Introduction: Router Inlays With a Guide Bush and Collar
Using a router for inlays can be both fast and accurate
The easiest method is to use a guide bush, with a collar (that adds twice the cutter diameter to the guide bush when installed) and a single, external template
You could also use two guide bushes which differ in diameter by twice the cutter diameter, or a single guide bush with two different sized templates
I'm using a dedicated kit, made by Trend, which includes cutter, guide bush, and collar
The video is worth watching, if only to demonstrate how quick the process can be.
Step 1: Initial Setup
Install a cutter. A down spiral cutter will help keep the edges tidy
Attach the guide bush
Make a template of the shape you wish to inlay. Remember, due to the collar and guide bush, the template hole will need to be oversized all round by one half of the collar diameter minus the cutter diameter. The template material must be at least as thick as projection of the guide bush below the router base
Step 2: Routing the Inlay Pocket
Install the collar on the guide bush
Clamp the template in position
Zero the cutter on the work piece
Set the depth of cut limit to the depth you want the pocket. In most cases, make this a little less than the material you plan to inlay, as the inlay can then be planed or sanded flush later
Start the router, and remove all the material to create the pocket. For large areas, you could first rout around the edges, and in any tight areas, then swap guide bush and cutter for a larger cutter, and remove the central area freehand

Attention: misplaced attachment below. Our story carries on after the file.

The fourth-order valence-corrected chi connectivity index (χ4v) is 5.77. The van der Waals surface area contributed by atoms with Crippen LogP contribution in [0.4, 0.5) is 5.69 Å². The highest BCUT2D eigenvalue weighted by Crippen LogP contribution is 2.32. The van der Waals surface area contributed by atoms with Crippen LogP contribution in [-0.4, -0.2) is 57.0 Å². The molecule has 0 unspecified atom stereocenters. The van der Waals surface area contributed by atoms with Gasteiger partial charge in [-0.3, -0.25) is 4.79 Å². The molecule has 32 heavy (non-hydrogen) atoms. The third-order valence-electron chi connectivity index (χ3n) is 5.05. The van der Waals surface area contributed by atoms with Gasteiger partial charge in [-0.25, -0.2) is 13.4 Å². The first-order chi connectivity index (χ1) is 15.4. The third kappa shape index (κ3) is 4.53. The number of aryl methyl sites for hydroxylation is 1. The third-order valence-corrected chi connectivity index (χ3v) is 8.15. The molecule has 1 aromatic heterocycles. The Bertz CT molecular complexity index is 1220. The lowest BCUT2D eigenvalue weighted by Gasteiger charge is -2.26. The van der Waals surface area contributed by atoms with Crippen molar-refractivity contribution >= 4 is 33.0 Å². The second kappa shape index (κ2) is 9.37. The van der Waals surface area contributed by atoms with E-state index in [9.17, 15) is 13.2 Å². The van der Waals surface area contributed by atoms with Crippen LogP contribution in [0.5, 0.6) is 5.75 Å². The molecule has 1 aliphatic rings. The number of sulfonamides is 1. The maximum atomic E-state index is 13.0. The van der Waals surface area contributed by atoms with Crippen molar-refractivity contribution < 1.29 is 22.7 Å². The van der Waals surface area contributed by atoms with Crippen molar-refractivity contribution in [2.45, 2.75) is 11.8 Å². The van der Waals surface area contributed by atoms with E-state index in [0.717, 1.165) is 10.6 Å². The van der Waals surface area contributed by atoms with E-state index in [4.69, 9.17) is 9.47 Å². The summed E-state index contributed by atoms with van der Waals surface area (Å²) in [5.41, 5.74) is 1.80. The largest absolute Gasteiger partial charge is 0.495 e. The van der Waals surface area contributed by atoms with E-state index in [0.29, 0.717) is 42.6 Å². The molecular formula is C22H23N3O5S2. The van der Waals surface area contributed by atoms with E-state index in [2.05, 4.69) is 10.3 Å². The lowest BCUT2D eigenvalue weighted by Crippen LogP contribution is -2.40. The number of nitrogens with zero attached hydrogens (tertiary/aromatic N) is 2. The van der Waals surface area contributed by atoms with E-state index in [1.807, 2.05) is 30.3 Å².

You should be left with a nice clean inlay pocket
Step 3: Routing the Inlay Patch
First remove the collar from the guide bush
Use double stick tape to hold the thin inlay material flat and secure
Clamp on the template, aligning any grain or figure as required
Position the router so that the guide bush is tight against the inside of the template, and set the depth stop so that the cutter will just go right through the inlay material.
Start the router and plunge straight down
Keeping the guide bush tight to the inside of the template, move the router around the entire perimeter
Lift the inlay patch away from the double stick tape
Step 4: Final Fit
Because of the round cutter, and the round guide bush and collar, tight corners get rounded off
Use a sharp knife or chisel to chop in the tight corners to fit the patch to the pocket
Alternatively, use a file or sand paper to round over sharp areas
Step 5: Finish Off
Apply adhesive to the inlay pocket
Insert the inlay patch
Clamp and allow to cure
Flush the surface with a plane, card scraper, sander, etc. if desired
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